Smarter Mirrors and How They’re Made
New prototypes from the living room lab
A while ago I made a smart mirror for my bathroom. Maybe you’ve seen it. It started with a particular image in my mind. I wanted to build a piece of technology for the home that feels new and futuristic, yet simple and clean. The mirror blends in seamlessly with its environment and doesn’t aggressively compete for my attention. I wrote about how it works and the parts I used, source code included.
It’s been two years, and I’ve been using this prototype every day. I’ve since added a couple of features to the software that the initial version didn’t have. For example, I connected it to my smart scale to show my weight trend, and it tells me the traffic to work each morning.
Over time I’ve been asking myself some questions about the hardware. What if it wasn’t so bulky? What if it fit into any room? What if it wasn’t square? What if it had a better display? What if it had a camera? Eventually, I put together a new prototype.
You’re looking at a small table mirror with a USB cable coming out the back and some familiar Roboto Thin on its surface. It can show me the weather, time, traffic, and more. I put the first one on my kitchen island.
The first prototype was still a little rough around the edges. I had cut the mirror to shape by hand and made a few mistakes along the way, which left me somewhat unsatisfied with the result. I used these lessons learned to build a second prototype. This time, I picked a different color and used a laser cutter for better precision, magnets for mounting, and a nicer cable. I also added an entirely new component: a light ring along the edge to illuminate what the camera sees.
These new prototypes have been a useful platform for all kinds of software experimentation. I’ve been able to build richer user experiences while keeping with the original theme of blending in and staying out of your way. For example, I played with a few different applications of face detection with the front-facing camera. One of them allows you to take pictures simply by smiling.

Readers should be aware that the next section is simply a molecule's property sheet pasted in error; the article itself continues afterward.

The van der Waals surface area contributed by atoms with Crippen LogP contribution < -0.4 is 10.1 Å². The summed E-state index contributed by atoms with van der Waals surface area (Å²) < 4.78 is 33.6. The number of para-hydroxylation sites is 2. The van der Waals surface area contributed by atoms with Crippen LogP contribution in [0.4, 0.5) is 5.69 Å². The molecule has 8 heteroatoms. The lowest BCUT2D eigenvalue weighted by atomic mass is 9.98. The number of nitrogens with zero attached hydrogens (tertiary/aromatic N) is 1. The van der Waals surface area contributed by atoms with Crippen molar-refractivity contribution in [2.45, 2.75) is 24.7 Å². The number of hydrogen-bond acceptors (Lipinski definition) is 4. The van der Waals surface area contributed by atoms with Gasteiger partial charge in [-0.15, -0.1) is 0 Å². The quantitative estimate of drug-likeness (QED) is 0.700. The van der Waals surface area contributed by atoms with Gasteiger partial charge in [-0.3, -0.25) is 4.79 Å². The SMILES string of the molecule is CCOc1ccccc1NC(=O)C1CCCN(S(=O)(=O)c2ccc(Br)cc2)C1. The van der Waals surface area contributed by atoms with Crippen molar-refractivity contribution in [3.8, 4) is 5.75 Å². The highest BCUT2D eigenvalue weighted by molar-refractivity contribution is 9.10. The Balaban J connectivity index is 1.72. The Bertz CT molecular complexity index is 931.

And then there’s that one unresolved matter from last time:
I didn’t. This time though, I’m sharing a detailed look inside the new prototypes, and I’ll take you behind the scenes of the build process, complete with pictures and links to my sources.
First, I had to remove the mirror glass from the metal shell. This isn’t meant to happen at all, so that part was a little difficult. After breaking and separating the glass, I also removed everything else inside. We need that room for the electronics.
There’s a USB cable for getting power and data to the components inside. I considered routing it through the base, but couldn’t make that work mechanically. Instead, the cable simply goes through a small hole in the metal back plate.
The main computer for this mirror is an Android tablet. I went looking for the thinnest one that would fit into the dimensions of the shell. I found the Samsung Galaxy Tab S2 8.0, which has a nice high-resolution OLED display, a front-facing camera, Wifi, Bluetooth, Android with Play Services, and all that good stuff. It’s pretty thin at 0.22", but I still had to shave down one metal part with a Dremel.
The light ring version also needs a small Arduino board, which we’ll come back to. It shares the USB connection to the outside with the tablet. There’s a tiny hub inside to achieve that.
The two-way mirror goes right on top of the tablet. I used acrylic this time instead of glass because it’s easier to handle. Black adhesive cardboard and black tape cover the space around the display and hold it all together. Initially, I cut all the pieces to shape by hand. For the second round, I was able to use a laser cutter. That made things a lot easier.
I wanted to be able to easily turn the lights on and off or change colors, all directly from an Android app. There’s an Arduino board controlling the LEDs, and I wasn’t able to connect it over USB and provide power at the same time. So now it’s talking Bluetooth LE to the tablet right next to it. It’s not pretty, but it works. At the app level, all this is abstracted away into high-level method calls (see source code).
There were a few detours I didn’t show here. I tried for a while to add a USB port in the back but couldn’t make it work well within the limited space. I’ve also since upgraded one of the prototypes from acrylic to glass, which makes for a clearer picture and scratches less easily.
So there’s my new experimental platform for prototyping smart home user interfaces. Let me know what you think! Maybe I’ll build some more.